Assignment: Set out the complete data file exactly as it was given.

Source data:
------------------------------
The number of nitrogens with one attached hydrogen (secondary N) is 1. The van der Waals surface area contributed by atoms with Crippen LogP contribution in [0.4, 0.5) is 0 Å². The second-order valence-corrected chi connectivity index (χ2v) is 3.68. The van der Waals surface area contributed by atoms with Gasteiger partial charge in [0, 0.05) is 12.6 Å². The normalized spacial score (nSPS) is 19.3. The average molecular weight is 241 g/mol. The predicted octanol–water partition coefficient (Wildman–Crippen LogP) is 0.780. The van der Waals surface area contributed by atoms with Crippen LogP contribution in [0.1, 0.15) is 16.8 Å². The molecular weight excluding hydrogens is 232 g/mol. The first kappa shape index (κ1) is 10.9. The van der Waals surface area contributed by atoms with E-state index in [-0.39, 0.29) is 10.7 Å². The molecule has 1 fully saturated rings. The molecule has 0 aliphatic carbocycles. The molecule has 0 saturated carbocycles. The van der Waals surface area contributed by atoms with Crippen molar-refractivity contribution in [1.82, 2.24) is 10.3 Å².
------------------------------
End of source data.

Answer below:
The number of nitrogens with one attached hydrogen (secondary N) is 1. The van der Waals surface area contributed by atoms with Crippen LogP contribution in [0.4, 0.5) is 0 Å². The second-order valence-corrected chi connectivity index (χ2v) is 3.68. The van der Waals surface area contributed by atoms with Gasteiger partial charge in [0, 0.05) is 12.6 Å². The normalized spacial score (nSPS) is 19.3. The average molecular weight is 241 g/mol. The predicted octanol–water partition coefficient (Wildman–Crippen LogP) is 0.780. The van der Waals surface area contributed by atoms with Crippen LogP contribution in [0.1, 0.15) is 16.8 Å². The molecular weight excluding hydrogens is 232 g/mol. The first kappa shape index (κ1) is 10.9. The van der Waals surface area contributed by atoms with E-state index in [-0.39, 0.29) is 10.7 Å². The molecule has 1 fully saturated rings. The molecule has 0 aliphatic carbocycles. The molecule has 0 saturated carbocycles. The van der Waals surface area contributed by atoms with Crippen molar-refractivity contribution in [1.82, 2.24) is 10.3 Å².